The Vikings were Scandinavian explorers, warriors, merchants, and pirates who raided and colonized wide areas of Europe from the late 8th to the early 11th century. Their travels took them as far east as Constantinople and the Volga River in Russia, and as far west as Iceland, Greenland, and Newfoundland. This period of Viking expansion is known as the Viking Age, and forms a major part of the medieval history of Scandinavia, Britain, Ireland and the rest of Europe in general.
American lawyer Allister Park found himself in an alternatetimeline where the people of "New Belfast," a city on the site of New York, spoke a semi-Scandinavian language. He found out that in this timeline, the Vikings (together with some Irish people) colonized North America and eventually established a nation-state, in some ways similar to and in others very different from the United States Park knew.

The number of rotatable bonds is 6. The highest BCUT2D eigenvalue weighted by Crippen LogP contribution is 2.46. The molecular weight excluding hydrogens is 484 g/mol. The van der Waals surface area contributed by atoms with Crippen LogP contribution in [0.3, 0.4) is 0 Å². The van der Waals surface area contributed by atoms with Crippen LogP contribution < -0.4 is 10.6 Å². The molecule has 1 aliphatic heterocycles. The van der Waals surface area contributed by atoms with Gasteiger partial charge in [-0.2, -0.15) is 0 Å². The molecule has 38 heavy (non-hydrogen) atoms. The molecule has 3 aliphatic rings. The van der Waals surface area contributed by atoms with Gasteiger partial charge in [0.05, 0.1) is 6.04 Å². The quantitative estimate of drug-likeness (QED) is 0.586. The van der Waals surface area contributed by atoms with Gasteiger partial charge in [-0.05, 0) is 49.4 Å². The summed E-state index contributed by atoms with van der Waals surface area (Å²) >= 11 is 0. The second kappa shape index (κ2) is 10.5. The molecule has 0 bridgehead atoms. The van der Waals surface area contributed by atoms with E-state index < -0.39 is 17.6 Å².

A major difference was that, because the Scandinavian settlers had been far fewer and had far less highly developed technology than the European settlers of Park's timeline, the Skraelings (Native Americans) were eventually able to catch up and stand up to them.
As a result, the nation established by the Vikings' descendants took up only part of North America and occasionally fought wars with the independent Skraeling nations to its west, which were its equals militarily. It was also faced with the major political issue of whether or not to grant equal rights to the considerable Skraeling population within its own borders, treated as second-class citizens for centuries.
There was no black minority, since the Vikings had European slaves rather than African ones, and once emancipated the descendants of these slaves assimilated into the general population.